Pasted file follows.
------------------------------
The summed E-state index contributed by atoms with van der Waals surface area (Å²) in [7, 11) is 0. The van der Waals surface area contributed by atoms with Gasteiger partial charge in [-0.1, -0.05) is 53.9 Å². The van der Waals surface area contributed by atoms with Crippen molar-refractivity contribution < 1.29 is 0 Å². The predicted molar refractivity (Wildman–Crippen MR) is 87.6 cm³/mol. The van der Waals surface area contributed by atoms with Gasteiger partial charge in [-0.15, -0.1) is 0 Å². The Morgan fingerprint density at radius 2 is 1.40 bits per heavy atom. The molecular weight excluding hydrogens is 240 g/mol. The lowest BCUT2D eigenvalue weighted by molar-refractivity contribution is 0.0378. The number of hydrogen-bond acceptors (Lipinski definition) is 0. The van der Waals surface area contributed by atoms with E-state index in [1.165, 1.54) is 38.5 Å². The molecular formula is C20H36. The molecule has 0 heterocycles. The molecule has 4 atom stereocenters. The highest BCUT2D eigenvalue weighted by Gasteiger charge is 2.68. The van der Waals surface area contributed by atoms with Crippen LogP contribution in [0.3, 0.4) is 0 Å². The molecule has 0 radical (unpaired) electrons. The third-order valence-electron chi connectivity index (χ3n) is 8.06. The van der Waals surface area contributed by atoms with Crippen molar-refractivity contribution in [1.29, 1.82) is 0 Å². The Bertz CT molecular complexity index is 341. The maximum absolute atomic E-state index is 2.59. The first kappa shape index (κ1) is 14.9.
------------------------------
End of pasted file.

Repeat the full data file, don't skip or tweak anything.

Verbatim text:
The summed E-state index contributed by atoms with van der Waals surface area (Å²) in [7, 11) is 0. The van der Waals surface area contributed by atoms with Gasteiger partial charge in [-0.1, -0.05) is 53.9 Å². The van der Waals surface area contributed by atoms with Crippen molar-refractivity contribution < 1.29 is 0 Å². The predicted molar refractivity (Wildman–Crippen MR) is 87.6 cm³/mol. The van der Waals surface area contributed by atoms with Gasteiger partial charge in [-0.15, -0.1) is 0 Å². The Morgan fingerprint density at radius 2 is 1.40 bits per heavy atom. The molecular weight excluding hydrogens is 240 g/mol. The lowest BCUT2D eigenvalue weighted by molar-refractivity contribution is 0.0378. The number of hydrogen-bond acceptors (Lipinski definition) is 0. The van der Waals surface area contributed by atoms with E-state index in [1.165, 1.54) is 38.5 Å². The molecular formula is C20H36. The molecule has 0 heterocycles. The molecule has 4 atom stereocenters. The highest BCUT2D eigenvalue weighted by Gasteiger charge is 2.68. The van der Waals surface area contributed by atoms with Crippen LogP contribution in [0.3, 0.4) is 0 Å². The molecule has 0 radical (unpaired) electrons. The third-order valence-electron chi connectivity index (χ3n) is 8.06. The van der Waals surface area contributed by atoms with Crippen molar-refractivity contribution in [1.29, 1.82) is 0 Å². The Bertz CT molecular complexity index is 341. The maximum absolute atomic E-state index is 2.59. The first kappa shape index (κ1) is 14.9.